First and foremost, everyone must assure that the modernization of data management aligns with the stated goals of the organization, which in turn assures sponsorship and a return on the investment. Replace, update, or redesign one component of data management infrastructure at a time, to avoid a risky big bang project. Don’t forget to modernize your people by training them in new skills and officially supporting new competencies on your development team. Modernization may lead you to embrace best practices that are new to you. Common ones today include: agile development, light-weight data prep, right-time data movement, multiple ingestion techniques, non-traditional data, and new data platform types.

As a special case, TDWI sees various types of data hubs playing substantial roles in data management modernization, because they can support a wide range of datasets (from landing to complete views to analytics) and do so with better and easier data governance, audit trail, and collaboration. Plus, modernizing your data management infrastructure by adding a data hub is an incremental improvement, instead of a risky, disruptive rip-and-replace project.

What’s driving users toward the use of modern data hubs?

Data integration based on a data hub replaces two of the biggest problems in data management design and development: point-to-point interfaces (which limit reuse and standards, plus are impossible to maintain or optimize) and traditional waterfall or other development methods (which take months to complete and are difficult to keep aligned with business goals).

What functions and benefits should users expect from a vendor-built data hub?

Vendor-built data hubs support advanced functions that are impossible for most user organizations to build themselves. These functions include: controlled and governable publish and subscribe methods; the orchestration of workflows and data flows across multiple systems; easy-to-use GUIs and wizards that enable self-service data access; and visibility and collaboration for both technical and business people across a range of data.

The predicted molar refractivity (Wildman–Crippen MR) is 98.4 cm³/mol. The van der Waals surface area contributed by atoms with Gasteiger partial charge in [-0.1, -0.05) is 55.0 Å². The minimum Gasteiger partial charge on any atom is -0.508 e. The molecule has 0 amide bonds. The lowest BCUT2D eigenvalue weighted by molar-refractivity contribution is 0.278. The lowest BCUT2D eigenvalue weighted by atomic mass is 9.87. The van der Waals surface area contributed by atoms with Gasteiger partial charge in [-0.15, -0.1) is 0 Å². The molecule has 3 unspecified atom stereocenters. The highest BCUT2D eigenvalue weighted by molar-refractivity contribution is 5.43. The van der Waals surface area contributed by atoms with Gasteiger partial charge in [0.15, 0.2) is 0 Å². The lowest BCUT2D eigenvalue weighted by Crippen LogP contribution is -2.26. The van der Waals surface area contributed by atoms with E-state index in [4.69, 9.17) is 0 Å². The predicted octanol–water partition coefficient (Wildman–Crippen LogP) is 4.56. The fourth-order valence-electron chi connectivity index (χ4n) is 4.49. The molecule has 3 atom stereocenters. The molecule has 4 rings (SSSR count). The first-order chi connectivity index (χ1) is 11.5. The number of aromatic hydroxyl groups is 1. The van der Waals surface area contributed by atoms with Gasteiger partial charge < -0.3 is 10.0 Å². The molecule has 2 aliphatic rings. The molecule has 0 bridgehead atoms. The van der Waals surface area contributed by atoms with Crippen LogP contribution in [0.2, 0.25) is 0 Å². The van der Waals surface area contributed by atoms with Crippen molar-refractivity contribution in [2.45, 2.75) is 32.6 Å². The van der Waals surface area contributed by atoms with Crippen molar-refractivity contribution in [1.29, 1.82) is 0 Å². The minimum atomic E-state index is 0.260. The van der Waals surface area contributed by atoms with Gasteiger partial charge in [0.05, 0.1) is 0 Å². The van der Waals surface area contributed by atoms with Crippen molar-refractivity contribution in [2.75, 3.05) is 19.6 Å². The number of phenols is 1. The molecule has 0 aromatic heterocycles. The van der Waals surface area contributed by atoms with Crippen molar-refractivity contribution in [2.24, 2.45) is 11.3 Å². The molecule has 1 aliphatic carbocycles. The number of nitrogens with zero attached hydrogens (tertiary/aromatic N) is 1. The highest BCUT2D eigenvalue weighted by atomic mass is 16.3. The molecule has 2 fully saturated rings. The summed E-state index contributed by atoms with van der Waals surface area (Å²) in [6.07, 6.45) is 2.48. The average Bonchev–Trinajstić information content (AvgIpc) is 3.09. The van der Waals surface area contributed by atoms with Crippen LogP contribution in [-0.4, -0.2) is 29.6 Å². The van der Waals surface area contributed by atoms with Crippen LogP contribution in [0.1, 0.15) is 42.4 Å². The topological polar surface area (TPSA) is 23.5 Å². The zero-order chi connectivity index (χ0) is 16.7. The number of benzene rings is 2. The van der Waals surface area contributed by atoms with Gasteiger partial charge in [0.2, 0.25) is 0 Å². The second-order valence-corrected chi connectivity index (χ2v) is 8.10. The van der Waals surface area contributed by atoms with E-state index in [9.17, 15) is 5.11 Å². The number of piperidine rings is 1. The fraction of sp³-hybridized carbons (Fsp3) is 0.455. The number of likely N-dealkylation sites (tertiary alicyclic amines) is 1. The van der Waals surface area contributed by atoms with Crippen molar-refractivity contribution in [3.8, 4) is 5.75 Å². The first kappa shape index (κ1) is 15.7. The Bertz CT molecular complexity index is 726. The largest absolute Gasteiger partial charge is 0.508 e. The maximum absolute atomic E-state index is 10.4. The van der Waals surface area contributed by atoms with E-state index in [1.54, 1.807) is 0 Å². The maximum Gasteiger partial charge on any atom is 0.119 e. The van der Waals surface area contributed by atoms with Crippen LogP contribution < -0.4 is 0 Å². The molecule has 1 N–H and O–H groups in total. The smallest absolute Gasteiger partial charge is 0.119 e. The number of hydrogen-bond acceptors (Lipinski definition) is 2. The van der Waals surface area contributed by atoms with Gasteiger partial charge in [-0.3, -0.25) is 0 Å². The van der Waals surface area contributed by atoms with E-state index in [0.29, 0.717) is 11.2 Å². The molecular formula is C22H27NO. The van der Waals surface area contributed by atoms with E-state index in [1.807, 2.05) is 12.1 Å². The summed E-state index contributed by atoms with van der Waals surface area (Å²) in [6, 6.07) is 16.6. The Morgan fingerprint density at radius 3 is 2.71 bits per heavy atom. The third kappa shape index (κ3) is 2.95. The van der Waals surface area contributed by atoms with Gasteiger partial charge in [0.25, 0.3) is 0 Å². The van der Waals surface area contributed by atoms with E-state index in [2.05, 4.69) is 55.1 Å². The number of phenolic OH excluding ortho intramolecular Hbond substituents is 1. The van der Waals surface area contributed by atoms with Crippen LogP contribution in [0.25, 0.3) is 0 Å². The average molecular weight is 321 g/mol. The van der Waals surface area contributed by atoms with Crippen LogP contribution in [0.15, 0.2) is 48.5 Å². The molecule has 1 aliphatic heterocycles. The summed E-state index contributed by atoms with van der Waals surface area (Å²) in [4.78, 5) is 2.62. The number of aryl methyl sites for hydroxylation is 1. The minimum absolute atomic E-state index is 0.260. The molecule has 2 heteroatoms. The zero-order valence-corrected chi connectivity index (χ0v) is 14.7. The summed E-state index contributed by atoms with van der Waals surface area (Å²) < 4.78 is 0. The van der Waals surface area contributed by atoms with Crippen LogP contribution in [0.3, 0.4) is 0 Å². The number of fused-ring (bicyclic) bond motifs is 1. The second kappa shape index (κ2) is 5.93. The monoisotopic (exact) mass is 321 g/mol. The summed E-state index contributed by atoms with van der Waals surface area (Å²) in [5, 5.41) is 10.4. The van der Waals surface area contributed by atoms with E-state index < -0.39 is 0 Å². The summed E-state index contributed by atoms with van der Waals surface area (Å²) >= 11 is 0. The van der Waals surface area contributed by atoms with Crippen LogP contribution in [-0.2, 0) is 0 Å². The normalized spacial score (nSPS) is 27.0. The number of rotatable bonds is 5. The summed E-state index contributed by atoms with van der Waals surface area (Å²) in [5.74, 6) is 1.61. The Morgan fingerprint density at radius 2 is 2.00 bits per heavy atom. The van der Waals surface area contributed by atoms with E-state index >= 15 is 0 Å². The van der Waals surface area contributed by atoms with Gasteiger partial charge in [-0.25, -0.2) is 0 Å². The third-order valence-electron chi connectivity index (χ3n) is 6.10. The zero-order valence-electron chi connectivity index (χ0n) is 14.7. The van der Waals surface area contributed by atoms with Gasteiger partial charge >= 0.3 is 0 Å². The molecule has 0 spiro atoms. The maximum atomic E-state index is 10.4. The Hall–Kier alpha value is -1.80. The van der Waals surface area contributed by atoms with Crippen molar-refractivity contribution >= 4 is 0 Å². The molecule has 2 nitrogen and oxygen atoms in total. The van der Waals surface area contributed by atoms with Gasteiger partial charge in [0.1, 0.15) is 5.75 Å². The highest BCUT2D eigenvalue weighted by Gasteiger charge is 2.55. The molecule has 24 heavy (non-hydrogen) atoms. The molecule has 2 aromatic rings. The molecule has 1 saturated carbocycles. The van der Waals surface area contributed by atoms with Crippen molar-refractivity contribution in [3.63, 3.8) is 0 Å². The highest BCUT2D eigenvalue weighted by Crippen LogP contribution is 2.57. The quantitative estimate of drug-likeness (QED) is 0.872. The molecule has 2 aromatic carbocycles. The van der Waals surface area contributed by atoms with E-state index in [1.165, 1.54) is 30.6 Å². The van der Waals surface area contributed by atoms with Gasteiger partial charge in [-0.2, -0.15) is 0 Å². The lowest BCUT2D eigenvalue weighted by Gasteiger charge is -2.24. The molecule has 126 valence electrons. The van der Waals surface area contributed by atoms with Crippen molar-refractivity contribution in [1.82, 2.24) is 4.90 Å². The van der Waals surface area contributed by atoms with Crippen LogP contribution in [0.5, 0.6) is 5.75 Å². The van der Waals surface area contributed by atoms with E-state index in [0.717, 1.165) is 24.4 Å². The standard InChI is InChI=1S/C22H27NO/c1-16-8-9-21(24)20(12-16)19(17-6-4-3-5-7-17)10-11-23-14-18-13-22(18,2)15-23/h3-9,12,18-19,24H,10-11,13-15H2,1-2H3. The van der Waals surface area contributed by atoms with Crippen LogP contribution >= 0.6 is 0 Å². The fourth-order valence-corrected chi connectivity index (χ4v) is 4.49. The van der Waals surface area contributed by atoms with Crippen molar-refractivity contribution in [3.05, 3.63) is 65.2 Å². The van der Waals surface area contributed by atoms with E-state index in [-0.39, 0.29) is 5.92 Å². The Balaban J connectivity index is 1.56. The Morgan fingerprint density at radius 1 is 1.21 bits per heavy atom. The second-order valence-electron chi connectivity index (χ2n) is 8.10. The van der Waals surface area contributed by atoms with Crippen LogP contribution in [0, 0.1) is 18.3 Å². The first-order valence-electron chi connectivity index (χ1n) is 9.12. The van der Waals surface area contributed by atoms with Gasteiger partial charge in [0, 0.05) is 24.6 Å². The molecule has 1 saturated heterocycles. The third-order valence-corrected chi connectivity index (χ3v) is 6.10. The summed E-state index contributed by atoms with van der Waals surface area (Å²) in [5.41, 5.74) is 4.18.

Data hubs are great for analytics. But what about data hubs for operational applications and their data?

Instead of consolidating large operational applications in the multi-month or year project, some users integrate and modernize them quickly at the data level via a shared data hub, perhaps on a cloud. For organizations with multiple customer facing applications for customer relationship management (CRM) and salesforce automation (SFA), a data hub can be a single, trusted version of customer data, which is replicated and synchronized across all these applications. A data hub adds additional functions that users of operational applications can use to extend their jobs, namely self-service data access and collaboration over operational data.

What does a truly modern data hub offer as storage options?

Almost all home-grown data hubs and most vendor-built hubs are based on one brand of relational database management system, despite the fact that data’s schema, formats, models, structures, and file types are diversifying aggressively. A modern data hub must support relational databases (because these continue to be vital for data management), but also support newer databases, file systems, and – very importantly – Hadoop.

If you’d like to hear more of my discussion with Informatica’s Scott Hedrick, please click here to replay the Informatica Webinar.

Posted on March 29, 2016